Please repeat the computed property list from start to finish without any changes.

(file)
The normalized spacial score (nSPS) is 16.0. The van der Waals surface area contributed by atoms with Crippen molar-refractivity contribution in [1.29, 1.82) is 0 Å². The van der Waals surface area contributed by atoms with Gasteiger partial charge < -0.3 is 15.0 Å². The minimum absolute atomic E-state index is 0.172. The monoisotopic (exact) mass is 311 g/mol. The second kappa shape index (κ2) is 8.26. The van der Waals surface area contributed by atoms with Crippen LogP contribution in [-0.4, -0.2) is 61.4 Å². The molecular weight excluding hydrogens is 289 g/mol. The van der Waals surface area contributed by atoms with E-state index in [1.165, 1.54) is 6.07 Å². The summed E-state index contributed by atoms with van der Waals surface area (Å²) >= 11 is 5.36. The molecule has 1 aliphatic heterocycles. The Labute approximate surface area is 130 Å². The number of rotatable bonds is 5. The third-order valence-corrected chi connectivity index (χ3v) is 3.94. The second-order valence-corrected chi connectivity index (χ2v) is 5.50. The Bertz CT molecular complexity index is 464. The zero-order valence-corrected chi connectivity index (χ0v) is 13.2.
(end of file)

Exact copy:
The normalized spacial score (nSPS) is 16.0. The van der Waals surface area contributed by atoms with Crippen molar-refractivity contribution in [1.29, 1.82) is 0 Å². The van der Waals surface area contributed by atoms with Gasteiger partial charge < -0.3 is 15.0 Å². The minimum absolute atomic E-state index is 0.172. The monoisotopic (exact) mass is 311 g/mol. The second kappa shape index (κ2) is 8.26. The van der Waals surface area contributed by atoms with Crippen LogP contribution in [-0.4, -0.2) is 61.4 Å². The molecular weight excluding hydrogens is 289 g/mol. The van der Waals surface area contributed by atoms with E-state index in [1.165, 1.54) is 6.07 Å². The summed E-state index contributed by atoms with van der Waals surface area (Å²) >= 11 is 5.36. The molecule has 1 aliphatic heterocycles. The Labute approximate surface area is 130 Å². The number of rotatable bonds is 5. The third-order valence-corrected chi connectivity index (χ3v) is 3.94. The second-order valence-corrected chi connectivity index (χ2v) is 5.50. The Bertz CT molecular complexity index is 464. The zero-order valence-corrected chi connectivity index (χ0v) is 13.2.